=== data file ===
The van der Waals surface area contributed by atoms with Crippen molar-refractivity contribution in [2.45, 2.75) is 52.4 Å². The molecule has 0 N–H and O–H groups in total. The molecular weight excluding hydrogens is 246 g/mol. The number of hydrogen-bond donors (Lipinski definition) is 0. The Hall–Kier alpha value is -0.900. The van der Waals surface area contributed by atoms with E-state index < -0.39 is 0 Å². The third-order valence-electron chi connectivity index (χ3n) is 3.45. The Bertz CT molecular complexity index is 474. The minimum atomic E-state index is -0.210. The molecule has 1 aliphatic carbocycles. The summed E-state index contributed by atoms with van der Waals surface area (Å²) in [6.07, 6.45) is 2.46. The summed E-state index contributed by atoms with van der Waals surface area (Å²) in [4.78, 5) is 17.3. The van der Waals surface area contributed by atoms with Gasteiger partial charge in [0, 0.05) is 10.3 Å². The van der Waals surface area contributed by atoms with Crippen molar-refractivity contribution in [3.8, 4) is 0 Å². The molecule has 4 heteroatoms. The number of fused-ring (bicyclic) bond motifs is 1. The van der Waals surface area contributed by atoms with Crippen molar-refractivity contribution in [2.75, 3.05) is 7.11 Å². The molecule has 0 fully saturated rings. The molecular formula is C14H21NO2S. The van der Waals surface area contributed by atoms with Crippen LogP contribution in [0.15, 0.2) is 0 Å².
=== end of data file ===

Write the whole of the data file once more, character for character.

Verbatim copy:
The van der Waals surface area contributed by atoms with Crippen molar-refractivity contribution in [2.45, 2.75) is 52.4 Å². The molecule has 0 N–H and O–H groups in total. The molecular weight excluding hydrogens is 246 g/mol. The number of hydrogen-bond donors (Lipinski definition) is 0. The Hall–Kier alpha value is -0.900. The van der Waals surface area contributed by atoms with E-state index < -0.39 is 0 Å². The third-order valence-electron chi connectivity index (χ3n) is 3.45. The Bertz CT molecular complexity index is 474. The minimum atomic E-state index is -0.210. The molecule has 1 aliphatic carbocycles. The summed E-state index contributed by atoms with van der Waals surface area (Å²) in [6.07, 6.45) is 2.46. The summed E-state index contributed by atoms with van der Waals surface area (Å²) in [4.78, 5) is 17.3. The van der Waals surface area contributed by atoms with Gasteiger partial charge in [0, 0.05) is 10.3 Å². The van der Waals surface area contributed by atoms with Crippen molar-refractivity contribution in [3.8, 4) is 0 Å². The molecule has 4 heteroatoms. The number of fused-ring (bicyclic) bond motifs is 1. The van der Waals surface area contributed by atoms with Crippen molar-refractivity contribution in [2.75, 3.05) is 7.11 Å². The molecule has 0 fully saturated rings. The molecular formula is C14H21NO2S. The van der Waals surface area contributed by atoms with Crippen LogP contribution in [0.15, 0.2) is 0 Å².